Despite serving very different functions, gate valves, globe valves, and check valves are often spoken about concurrently, due to the many similarities in: construction material grades, trims, and other technical specifications. A Gate Valve, also known as a sluice valve, is the most common type of valve used and are a cost-effective way to provide a quality sealing valve with a high-temperature tolerance.
Gate valves are obligatory in applications that require minimum pressure loss in areas where bi-directional flow is desirable.
Once again, because a gate valve is designed to be completely open or completely closed, it will not have the impact on the overall pressure of the system.Gate valves should be designed using the same size opening on either end. Any narrowing or widening will change the flow of fluid and limit the efficiency of a system.
Gate Valve Operation
As the name suggests, gate valves work by a simple “gate” mechanism that executes the important function of regulating fluid flow through the system. The “gate” itself is usually a round or rectangular gate/wedge. However, it’s essential to note that a gate valve only delivers a no-flow or full-flow condition and can only be functioned in one position. It will not work in an application where partial flow is required.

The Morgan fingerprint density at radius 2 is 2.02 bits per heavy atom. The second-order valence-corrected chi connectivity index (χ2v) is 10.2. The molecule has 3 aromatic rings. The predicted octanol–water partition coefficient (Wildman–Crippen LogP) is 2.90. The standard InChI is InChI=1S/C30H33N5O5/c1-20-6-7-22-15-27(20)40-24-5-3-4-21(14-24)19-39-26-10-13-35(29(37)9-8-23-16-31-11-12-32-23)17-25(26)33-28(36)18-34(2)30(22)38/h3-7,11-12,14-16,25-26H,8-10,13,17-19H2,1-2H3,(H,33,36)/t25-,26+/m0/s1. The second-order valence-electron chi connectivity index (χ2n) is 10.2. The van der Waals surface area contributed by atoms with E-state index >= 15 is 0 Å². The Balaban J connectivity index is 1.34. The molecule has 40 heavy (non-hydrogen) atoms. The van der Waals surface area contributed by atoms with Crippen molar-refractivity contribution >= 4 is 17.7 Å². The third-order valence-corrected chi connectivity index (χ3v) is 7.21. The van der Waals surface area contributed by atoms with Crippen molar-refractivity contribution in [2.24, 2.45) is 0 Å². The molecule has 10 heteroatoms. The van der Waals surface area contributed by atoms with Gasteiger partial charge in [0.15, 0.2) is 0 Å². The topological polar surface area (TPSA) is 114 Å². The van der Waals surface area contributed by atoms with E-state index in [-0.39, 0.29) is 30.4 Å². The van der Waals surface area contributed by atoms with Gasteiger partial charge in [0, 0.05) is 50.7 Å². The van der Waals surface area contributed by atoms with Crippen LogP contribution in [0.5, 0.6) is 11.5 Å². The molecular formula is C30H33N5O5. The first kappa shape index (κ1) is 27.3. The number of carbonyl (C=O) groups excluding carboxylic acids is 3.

A distinct feature of a gate valve is that the sealing surfaces between the gate and seats are planar, so gate valves are often used when a straight-line flow of fluid and minimum restriction is desired. Gate faces can be parallel, but are most commonly wedge-shaped.
Because of their ability to cut through liquids, gate valves are often used in the petroleum industry.
Gate valves are characterized as having either a rising or a non-rising stem, depending on which end of the stem is threaded. Rising stems are fixed to the gate and rise and lower together as the valve is operated, providing a visual indication of valve position.
Gate valves are actuated by a threaded stem which connects the actuator (e.g. handwheel or motor) to the gate. The actuator takes the form of a nut which is rotated around the threaded stem to move it. Nonrising stem valves are fixed to, and rotate with, the actuator, and are threaded into the gate. They may have a pointer threaded onto the upper end of the stem to indicate valve position, since the gate's motion is concealed inside the valve. Nonrising stems are used underground or where vertical space is limited.